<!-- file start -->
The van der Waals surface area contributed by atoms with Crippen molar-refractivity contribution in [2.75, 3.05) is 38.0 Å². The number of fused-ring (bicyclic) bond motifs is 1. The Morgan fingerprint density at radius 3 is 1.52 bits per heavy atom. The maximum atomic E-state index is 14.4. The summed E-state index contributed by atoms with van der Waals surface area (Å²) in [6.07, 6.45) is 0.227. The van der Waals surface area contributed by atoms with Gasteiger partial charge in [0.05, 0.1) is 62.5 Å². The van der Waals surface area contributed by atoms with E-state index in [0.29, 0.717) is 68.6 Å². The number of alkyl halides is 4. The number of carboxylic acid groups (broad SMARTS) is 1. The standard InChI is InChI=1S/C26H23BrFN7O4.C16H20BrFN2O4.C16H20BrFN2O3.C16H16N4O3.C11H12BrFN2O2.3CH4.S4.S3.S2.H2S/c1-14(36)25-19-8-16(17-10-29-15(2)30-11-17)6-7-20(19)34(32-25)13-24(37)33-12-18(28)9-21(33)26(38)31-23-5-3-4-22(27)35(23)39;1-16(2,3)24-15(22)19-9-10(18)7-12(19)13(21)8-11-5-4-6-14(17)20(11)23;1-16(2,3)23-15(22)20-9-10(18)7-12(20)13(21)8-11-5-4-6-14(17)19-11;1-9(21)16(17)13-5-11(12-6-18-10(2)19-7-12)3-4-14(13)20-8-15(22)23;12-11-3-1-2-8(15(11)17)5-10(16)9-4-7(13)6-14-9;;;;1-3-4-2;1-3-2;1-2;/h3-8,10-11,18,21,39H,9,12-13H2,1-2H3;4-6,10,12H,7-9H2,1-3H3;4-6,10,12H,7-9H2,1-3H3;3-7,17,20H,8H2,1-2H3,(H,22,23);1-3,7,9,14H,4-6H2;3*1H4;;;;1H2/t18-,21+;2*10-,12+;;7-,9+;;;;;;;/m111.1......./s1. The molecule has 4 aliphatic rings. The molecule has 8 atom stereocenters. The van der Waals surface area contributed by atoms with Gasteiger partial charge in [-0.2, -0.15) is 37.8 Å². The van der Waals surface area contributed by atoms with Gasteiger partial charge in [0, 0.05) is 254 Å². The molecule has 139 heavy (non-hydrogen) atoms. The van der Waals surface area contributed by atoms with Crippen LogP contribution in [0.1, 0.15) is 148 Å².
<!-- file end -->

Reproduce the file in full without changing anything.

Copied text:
The van der Waals surface area contributed by atoms with Crippen molar-refractivity contribution in [2.75, 3.05) is 38.0 Å². The number of fused-ring (bicyclic) bond motifs is 1. The Morgan fingerprint density at radius 3 is 1.52 bits per heavy atom. The maximum atomic E-state index is 14.4. The summed E-state index contributed by atoms with van der Waals surface area (Å²) in [6.07, 6.45) is 0.227. The van der Waals surface area contributed by atoms with Gasteiger partial charge in [0.05, 0.1) is 62.5 Å². The van der Waals surface area contributed by atoms with E-state index in [0.29, 0.717) is 68.6 Å². The number of alkyl halides is 4. The number of carboxylic acid groups (broad SMARTS) is 1. The standard InChI is InChI=1S/C26H23BrFN7O4.C16H20BrFN2O4.C16H20BrFN2O3.C16H16N4O3.C11H12BrFN2O2.3CH4.S4.S3.S2.H2S/c1-14(36)25-19-8-16(17-10-29-15(2)30-11-17)6-7-20(19)34(32-25)13-24(37)33-12-18(28)9-21(33)26(38)31-23-5-3-4-22(27)35(23)39;1-16(2,3)24-15(22)19-9-10(18)7-12(19)13(21)8-11-5-4-6-14(17)20(11)23;1-16(2,3)23-15(22)20-9-10(18)7-12(20)13(21)8-11-5-4-6-14(17)19-11;1-9(21)16(17)13-5-11(12-6-18-10(2)19-7-12)3-4-14(13)20-8-15(22)23;12-11-3-1-2-8(15(11)17)5-10(16)9-4-7(13)6-14-9;;;;1-3-4-2;1-3-2;1-2;/h3-8,10-11,18,21,39H,9,12-13H2,1-2H3;4-6,10,12H,7-9H2,1-3H3;4-6,10,12H,7-9H2,1-3H3;3-7,17,20H,8H2,1-2H3,(H,22,23);1-3,7,9,14H,4-6H2;3*1H4;;;;1H2/t18-,21+;2*10-,12+;;7-,9+;;;;;;;/m111.1......./s1. The molecule has 4 aliphatic rings. The molecule has 8 atom stereocenters. The van der Waals surface area contributed by atoms with Gasteiger partial charge in [-0.2, -0.15) is 37.8 Å². The van der Waals surface area contributed by atoms with Gasteiger partial charge in [0, 0.05) is 254 Å². The molecule has 139 heavy (non-hydrogen) atoms. The van der Waals surface area contributed by atoms with Crippen LogP contribution in [0.1, 0.15) is 148 Å².